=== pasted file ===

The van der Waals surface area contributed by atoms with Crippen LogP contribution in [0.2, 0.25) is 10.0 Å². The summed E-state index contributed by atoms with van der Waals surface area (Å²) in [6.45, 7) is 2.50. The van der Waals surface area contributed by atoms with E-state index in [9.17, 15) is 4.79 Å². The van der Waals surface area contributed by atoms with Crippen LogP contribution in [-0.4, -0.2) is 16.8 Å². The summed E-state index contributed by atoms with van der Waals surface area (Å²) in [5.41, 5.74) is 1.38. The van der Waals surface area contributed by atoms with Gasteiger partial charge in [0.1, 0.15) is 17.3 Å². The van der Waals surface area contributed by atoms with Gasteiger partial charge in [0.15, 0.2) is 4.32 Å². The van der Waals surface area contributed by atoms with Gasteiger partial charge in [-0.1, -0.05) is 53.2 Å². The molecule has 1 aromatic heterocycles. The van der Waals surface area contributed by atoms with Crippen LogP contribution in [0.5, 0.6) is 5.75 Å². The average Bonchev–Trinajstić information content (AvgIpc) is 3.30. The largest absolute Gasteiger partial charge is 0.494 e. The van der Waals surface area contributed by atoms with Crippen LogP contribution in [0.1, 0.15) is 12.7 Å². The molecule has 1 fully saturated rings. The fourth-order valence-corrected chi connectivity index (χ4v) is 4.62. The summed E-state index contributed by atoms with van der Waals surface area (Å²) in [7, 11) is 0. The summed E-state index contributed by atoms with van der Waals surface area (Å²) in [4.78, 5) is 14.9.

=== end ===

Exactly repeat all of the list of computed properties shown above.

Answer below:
The van der Waals surface area contributed by atoms with Crippen LogP contribution in [0.2, 0.25) is 10.0 Å². The summed E-state index contributed by atoms with van der Waals surface area (Å²) in [6.45, 7) is 2.50. The van der Waals surface area contributed by atoms with E-state index in [9.17, 15) is 4.79 Å². The van der Waals surface area contributed by atoms with Crippen LogP contribution in [-0.4, -0.2) is 16.8 Å². The summed E-state index contributed by atoms with van der Waals surface area (Å²) in [5.41, 5.74) is 1.38. The van der Waals surface area contributed by atoms with Gasteiger partial charge in [0.1, 0.15) is 17.3 Å². The van der Waals surface area contributed by atoms with Gasteiger partial charge in [0.15, 0.2) is 4.32 Å². The van der Waals surface area contributed by atoms with Gasteiger partial charge in [-0.1, -0.05) is 53.2 Å². The molecule has 1 aromatic heterocycles. The van der Waals surface area contributed by atoms with Crippen LogP contribution in [0.5, 0.6) is 5.75 Å². The average Bonchev–Trinajstić information content (AvgIpc) is 3.30. The largest absolute Gasteiger partial charge is 0.494 e. The van der Waals surface area contributed by atoms with Crippen LogP contribution in [0.1, 0.15) is 12.7 Å². The molecule has 1 fully saturated rings. The fourth-order valence-corrected chi connectivity index (χ4v) is 4.62. The summed E-state index contributed by atoms with van der Waals surface area (Å²) in [7, 11) is 0. The summed E-state index contributed by atoms with van der Waals surface area (Å²) in [4.78, 5) is 14.9.